I definitely agree with this. If you're thinking of a career in healthcare, at least consider doing nursing prerequisites. You don't necessarily need to go to a university, but it will require some kind of post-secondary school education at the college/university level so that you can get the appropriate credit for those courses. You also don't have to do nursing school after doing those prerequisites. What that education will do is give you a significant advantage in any non-physician healthcare career path in terms of understanding the human body.

If you feel you are not mentally stable enough for EMT or other career in nursing/medicine, that's fine! I'm not going to think any less of you for it because you are recognizing your own limitations. I think a career advisor conversation (or a few) would be highly beneficial to you as long as you're 100% honest with yourself and the advisor about what you think you're suited for. If you think you might be good at some kind of trade, that's great! There's nothing wrong with going to a trade school. I guarantee you that there are people that are absolute geniuses in their field that just couldn't do formal university education for whatever reason and they should be absolutely celebrated! While I won't say that my brother is a genius in what he does, he's very good at what he does. He couldn't (and still can't) deal well with university life. In fact, he failed out of a university so completely well that they told him NOT to come back until he's proven he can handle it. Skip ahead about 25 years, he still hasn't attended a full course of study at a college or university, but has taken a class here and there, but mostly attended training seminars and he's now a manger where he works and he makes nearly as much as I do (and I'm a pretty darned well paid ED Nurse in California). If I wasn't a California RN, he'd be better compensated than me! He and I have been working in our respective fields for about the same amount of time. So just because you don't want to do uni, don't think you can't be successful in life without that!!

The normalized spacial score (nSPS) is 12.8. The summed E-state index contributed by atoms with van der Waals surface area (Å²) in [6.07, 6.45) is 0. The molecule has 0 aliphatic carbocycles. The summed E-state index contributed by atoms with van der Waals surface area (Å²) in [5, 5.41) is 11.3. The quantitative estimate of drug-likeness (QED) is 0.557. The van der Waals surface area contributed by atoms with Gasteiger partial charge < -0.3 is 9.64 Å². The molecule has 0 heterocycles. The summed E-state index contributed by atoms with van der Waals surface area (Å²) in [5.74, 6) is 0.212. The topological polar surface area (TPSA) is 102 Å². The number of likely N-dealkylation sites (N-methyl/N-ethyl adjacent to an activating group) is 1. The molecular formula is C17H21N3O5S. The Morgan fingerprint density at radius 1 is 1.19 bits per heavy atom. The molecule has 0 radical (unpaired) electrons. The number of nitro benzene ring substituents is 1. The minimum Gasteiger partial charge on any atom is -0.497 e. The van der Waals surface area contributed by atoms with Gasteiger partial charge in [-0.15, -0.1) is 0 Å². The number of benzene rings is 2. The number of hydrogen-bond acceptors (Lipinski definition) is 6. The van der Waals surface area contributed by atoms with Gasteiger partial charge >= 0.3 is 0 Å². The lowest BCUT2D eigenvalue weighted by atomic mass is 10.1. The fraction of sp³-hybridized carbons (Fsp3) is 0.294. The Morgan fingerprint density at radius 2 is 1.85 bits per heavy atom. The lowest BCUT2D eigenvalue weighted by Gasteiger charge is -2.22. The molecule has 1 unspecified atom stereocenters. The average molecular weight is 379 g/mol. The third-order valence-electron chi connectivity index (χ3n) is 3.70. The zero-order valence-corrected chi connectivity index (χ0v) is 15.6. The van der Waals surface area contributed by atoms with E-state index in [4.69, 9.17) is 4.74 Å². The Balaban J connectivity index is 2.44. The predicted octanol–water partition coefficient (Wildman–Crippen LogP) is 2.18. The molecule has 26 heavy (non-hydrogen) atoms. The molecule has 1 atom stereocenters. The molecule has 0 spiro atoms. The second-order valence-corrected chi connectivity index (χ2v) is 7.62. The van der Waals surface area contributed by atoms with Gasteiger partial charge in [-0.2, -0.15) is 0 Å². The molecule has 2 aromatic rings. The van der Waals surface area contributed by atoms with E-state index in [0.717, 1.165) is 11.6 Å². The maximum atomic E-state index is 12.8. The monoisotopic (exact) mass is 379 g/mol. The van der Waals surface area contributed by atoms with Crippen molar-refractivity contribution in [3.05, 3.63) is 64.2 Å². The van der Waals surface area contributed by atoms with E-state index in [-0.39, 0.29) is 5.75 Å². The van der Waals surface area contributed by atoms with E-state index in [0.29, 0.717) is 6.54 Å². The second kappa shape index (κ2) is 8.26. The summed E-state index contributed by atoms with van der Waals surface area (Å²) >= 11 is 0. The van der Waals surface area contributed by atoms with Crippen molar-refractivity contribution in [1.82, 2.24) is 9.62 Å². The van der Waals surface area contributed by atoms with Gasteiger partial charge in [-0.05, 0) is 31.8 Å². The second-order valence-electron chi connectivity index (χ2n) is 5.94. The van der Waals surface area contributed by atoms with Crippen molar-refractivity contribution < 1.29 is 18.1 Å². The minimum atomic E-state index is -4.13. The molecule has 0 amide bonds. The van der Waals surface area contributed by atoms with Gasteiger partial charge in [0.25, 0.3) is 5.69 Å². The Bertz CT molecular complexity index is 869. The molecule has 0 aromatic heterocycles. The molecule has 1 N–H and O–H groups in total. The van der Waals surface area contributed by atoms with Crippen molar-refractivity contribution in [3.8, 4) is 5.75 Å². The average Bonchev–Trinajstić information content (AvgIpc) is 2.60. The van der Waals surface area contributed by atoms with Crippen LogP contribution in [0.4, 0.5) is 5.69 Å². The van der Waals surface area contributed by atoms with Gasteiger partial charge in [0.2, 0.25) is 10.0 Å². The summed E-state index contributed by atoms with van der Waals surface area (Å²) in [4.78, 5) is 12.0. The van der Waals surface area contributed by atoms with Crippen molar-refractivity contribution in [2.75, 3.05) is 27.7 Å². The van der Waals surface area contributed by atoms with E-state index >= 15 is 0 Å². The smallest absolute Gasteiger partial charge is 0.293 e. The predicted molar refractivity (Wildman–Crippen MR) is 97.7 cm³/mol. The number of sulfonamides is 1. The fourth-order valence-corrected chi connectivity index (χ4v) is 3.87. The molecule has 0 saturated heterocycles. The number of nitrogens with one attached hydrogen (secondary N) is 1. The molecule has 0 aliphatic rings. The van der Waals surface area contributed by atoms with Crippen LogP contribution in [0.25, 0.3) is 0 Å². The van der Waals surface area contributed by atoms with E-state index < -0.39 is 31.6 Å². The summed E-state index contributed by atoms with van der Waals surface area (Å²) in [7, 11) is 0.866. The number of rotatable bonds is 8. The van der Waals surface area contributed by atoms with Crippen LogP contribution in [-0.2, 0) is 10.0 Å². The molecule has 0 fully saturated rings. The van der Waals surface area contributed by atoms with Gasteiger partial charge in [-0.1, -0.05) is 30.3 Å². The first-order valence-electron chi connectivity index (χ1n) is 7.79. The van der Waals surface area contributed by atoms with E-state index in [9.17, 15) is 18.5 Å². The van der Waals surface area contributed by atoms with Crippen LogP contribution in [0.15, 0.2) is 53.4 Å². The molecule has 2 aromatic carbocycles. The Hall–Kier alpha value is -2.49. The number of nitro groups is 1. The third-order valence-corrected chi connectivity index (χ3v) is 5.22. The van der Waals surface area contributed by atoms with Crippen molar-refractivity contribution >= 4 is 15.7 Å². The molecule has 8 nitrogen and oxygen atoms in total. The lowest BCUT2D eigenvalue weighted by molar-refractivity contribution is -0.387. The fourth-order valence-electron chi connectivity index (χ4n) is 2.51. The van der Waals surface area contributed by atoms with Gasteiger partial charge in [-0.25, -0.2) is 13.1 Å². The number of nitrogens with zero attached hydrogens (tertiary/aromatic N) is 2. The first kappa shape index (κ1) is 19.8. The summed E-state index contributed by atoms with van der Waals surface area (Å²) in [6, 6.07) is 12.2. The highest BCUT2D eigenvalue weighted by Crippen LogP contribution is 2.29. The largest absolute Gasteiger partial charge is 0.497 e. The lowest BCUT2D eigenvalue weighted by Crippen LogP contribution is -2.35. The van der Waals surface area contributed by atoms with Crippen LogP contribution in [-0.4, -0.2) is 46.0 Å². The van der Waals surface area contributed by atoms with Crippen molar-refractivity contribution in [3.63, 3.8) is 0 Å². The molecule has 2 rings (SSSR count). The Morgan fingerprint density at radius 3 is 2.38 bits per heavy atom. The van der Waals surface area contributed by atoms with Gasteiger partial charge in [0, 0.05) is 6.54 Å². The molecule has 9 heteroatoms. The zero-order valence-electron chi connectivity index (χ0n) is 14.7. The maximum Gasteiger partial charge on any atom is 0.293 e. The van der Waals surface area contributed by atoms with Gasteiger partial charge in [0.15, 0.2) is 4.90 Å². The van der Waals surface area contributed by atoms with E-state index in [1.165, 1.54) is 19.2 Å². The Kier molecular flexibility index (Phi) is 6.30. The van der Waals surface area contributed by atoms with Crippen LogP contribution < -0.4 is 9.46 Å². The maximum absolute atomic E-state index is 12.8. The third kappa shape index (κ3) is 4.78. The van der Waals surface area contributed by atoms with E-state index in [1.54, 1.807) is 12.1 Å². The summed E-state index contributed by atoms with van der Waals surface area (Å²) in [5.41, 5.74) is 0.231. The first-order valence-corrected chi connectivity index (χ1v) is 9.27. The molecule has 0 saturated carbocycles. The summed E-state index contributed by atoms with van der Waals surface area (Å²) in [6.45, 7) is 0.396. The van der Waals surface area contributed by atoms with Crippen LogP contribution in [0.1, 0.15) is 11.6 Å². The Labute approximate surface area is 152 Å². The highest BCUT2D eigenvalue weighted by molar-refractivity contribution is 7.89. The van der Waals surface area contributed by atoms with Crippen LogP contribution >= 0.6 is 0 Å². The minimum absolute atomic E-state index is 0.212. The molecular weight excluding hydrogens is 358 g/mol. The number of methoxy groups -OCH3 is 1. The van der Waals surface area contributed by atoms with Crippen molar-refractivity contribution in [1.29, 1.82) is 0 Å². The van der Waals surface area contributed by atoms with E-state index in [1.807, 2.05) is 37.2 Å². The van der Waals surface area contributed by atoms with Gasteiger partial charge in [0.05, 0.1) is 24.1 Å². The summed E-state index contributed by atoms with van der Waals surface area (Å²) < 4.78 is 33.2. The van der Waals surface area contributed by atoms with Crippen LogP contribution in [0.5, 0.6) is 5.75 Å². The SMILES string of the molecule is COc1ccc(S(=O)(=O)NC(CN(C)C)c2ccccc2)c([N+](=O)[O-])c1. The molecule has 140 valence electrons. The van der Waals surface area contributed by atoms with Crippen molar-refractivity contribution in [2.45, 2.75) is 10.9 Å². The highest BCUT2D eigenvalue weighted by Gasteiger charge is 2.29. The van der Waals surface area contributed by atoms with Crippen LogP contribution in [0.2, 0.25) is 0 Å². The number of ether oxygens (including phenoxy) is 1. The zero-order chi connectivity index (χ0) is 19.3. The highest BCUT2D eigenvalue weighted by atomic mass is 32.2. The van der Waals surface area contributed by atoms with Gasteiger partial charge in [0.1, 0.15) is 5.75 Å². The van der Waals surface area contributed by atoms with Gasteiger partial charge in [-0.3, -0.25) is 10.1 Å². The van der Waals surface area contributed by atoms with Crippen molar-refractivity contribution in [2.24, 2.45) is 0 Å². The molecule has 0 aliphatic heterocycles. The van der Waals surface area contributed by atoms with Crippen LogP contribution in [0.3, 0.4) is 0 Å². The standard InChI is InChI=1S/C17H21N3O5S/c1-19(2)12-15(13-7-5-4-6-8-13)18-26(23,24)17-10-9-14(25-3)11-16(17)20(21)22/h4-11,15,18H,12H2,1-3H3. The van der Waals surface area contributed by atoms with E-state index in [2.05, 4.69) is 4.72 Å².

Best to you!
 

DrParasite

The fire extinguisher is not just for show
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im a care worker and have been for the past 15 odd years off and on, im almost 34, approaching middle age i guess and i have several health problems kind of getting sorted including sleep apnea which i didn't know i had until recently and im being treated for it with a breathing aid machine.